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|Neutral ||Clary ||On Feb 16, 2012, Clary from Lewisburg, PA (Zone 6b) wrote:
This variety of eranthis is leafier with more lemon-colored flowers than the cilicica variety.
|Positive ||whitesam9 ||On Feb 27, 2011, whitesam9 from Dayton, OH (Zone 5b) wrote:
This is one of the earliest flowers to bloom - even before crocus and snowdrops. I look forward to the bright yellow little blossoms every year. They mean Spring is on the way.
|Positive ||bluespiral ||On Mar 3, 2007, bluespiral from (Zone 7a) wrote:
Anything that blooms in the wake of receding sheets of ice and snow around here is very much welcome. Following are heavily quoted & paraphrased germination instructions from Norman C. Deno's Seed Germination Theory and Practice, 2nd edition:
The best way to propagate this plant from seed is to direct sow the seed as soon as it is fresh where it is intended to grow, because:
Seed dry stored either at 40*F or 70*F is dead (as is all commercially distributed seed under current practices).
Seed should be stored and/or distributed in moist paper towels either at 40*F or at 70*F, if at all.
Alternative to direct sowing, "...seeds are placed in moist paper towels at 70*F as soon as they are ripe in May. After 3 months at 70*F, the seeds are shifted to to 40*F [and]...after [exactly 55 days from being shifted to 40*F,]...germination begins...[and] is...90% complete in four days."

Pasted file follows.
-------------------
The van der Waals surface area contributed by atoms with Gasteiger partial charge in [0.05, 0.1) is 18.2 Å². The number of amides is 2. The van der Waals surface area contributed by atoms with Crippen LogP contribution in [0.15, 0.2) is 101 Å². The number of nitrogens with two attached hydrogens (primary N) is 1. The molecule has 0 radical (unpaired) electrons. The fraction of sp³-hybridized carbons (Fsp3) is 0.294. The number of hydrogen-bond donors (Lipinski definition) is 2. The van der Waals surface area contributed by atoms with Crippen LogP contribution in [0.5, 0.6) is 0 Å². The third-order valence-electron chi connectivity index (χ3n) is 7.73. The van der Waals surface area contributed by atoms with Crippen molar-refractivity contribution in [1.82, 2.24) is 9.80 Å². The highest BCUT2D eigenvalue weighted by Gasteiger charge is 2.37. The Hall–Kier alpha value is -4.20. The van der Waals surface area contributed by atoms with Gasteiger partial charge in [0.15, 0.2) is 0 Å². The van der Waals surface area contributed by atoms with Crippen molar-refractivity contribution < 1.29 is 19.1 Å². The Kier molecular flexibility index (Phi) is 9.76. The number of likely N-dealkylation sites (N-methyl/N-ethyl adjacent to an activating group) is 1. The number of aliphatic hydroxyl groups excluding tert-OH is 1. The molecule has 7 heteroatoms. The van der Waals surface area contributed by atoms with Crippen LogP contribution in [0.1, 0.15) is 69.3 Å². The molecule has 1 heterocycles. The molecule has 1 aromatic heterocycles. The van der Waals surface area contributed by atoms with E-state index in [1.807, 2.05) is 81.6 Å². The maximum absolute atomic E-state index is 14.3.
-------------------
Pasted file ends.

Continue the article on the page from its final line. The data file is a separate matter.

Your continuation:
|Neutral ||Leehallfae ||On Nov 9, 2006, Leehallfae from Seattle, WA wrote:
I love the Winter Aconite. It's pretty and cheerful, and is literally an early flower.
|Positive ||nevadagdn ||On Feb 28, 2005, nevadagdn from Sparks, NV (Zone 7a) wrote:
I don't care how invasive this plant becomes. I'm just glad to have anything blooming this time of year. I'm hoping it colonizes my small patch of lawn.
|Negative ||garyon ||On Apr 27, 2004, garyon from Syracuse, NY wrote:
If it were not for its early blooming season, I would eradicate this from our garden. It is extremely agressive and has spread into large colonies in just a few years.
I plan to weed out much of it each year after it blooms to reduce seed production in an attempt to control its spread. Seeds appear to germinate readily, increasing the size of the colony.
|Neutral ||killerdaisy ||On Aug 8, 2001, killerdaisy from Dallas, TX (Zone 8a) wrote:
Best in large groups, due to ground-hugging nature of foliage and blossoms.
This plant has been said to grow in the following regions:
Lakes Of The Four Seasons, Indiana
Cedar Rapids, Iowa
Ellicott City, Maryland
Presque Isle, Michigan
New Hope, Pennsylvania
Walnut Grove, Washington
Shorewood Hills, Wisconsin